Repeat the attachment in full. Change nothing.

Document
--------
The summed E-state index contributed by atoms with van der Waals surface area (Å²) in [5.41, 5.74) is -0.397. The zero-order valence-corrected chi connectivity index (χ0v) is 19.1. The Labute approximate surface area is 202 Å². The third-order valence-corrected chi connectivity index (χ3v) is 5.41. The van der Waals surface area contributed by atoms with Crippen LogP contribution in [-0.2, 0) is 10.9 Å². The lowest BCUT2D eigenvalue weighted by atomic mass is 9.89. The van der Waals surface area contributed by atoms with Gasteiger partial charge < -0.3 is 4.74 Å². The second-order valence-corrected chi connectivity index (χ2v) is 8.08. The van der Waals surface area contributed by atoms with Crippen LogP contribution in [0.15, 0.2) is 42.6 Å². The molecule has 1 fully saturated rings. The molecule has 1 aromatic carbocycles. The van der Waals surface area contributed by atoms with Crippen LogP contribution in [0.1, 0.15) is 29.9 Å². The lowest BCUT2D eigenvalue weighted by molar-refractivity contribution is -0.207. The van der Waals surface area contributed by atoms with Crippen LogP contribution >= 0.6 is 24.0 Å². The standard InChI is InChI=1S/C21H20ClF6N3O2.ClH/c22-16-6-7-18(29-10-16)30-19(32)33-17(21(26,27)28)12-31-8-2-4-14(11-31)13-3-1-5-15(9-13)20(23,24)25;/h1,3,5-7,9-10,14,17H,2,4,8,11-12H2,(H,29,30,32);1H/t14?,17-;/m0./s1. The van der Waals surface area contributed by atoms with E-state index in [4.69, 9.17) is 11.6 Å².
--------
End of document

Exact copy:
The summed E-state index contributed by atoms with van der Waals surface area (Å²) in [5.41, 5.74) is -0.397. The zero-order valence-corrected chi connectivity index (χ0v) is 19.1. The Labute approximate surface area is 202 Å². The third-order valence-corrected chi connectivity index (χ3v) is 5.41. The van der Waals surface area contributed by atoms with Crippen LogP contribution in [-0.2, 0) is 10.9 Å². The lowest BCUT2D eigenvalue weighted by atomic mass is 9.89. The van der Waals surface area contributed by atoms with Gasteiger partial charge < -0.3 is 4.74 Å². The second-order valence-corrected chi connectivity index (χ2v) is 8.08. The van der Waals surface area contributed by atoms with Crippen LogP contribution in [0.15, 0.2) is 42.6 Å². The molecule has 1 fully saturated rings. The molecule has 1 aromatic carbocycles. The van der Waals surface area contributed by atoms with Crippen LogP contribution in [0.1, 0.15) is 29.9 Å². The lowest BCUT2D eigenvalue weighted by molar-refractivity contribution is -0.207. The van der Waals surface area contributed by atoms with Crippen LogP contribution >= 0.6 is 24.0 Å². The standard InChI is InChI=1S/C21H20ClF6N3O2.ClH/c22-16-6-7-18(29-10-16)30-19(32)33-17(21(26,27)28)12-31-8-2-4-14(11-31)13-3-1-5-15(9-13)20(23,24)25;/h1,3,5-7,9-10,14,17H,2,4,8,11-12H2,(H,29,30,32);1H/t14?,17-;/m0./s1. The van der Waals surface area contributed by atoms with E-state index in [4.69, 9.17) is 11.6 Å².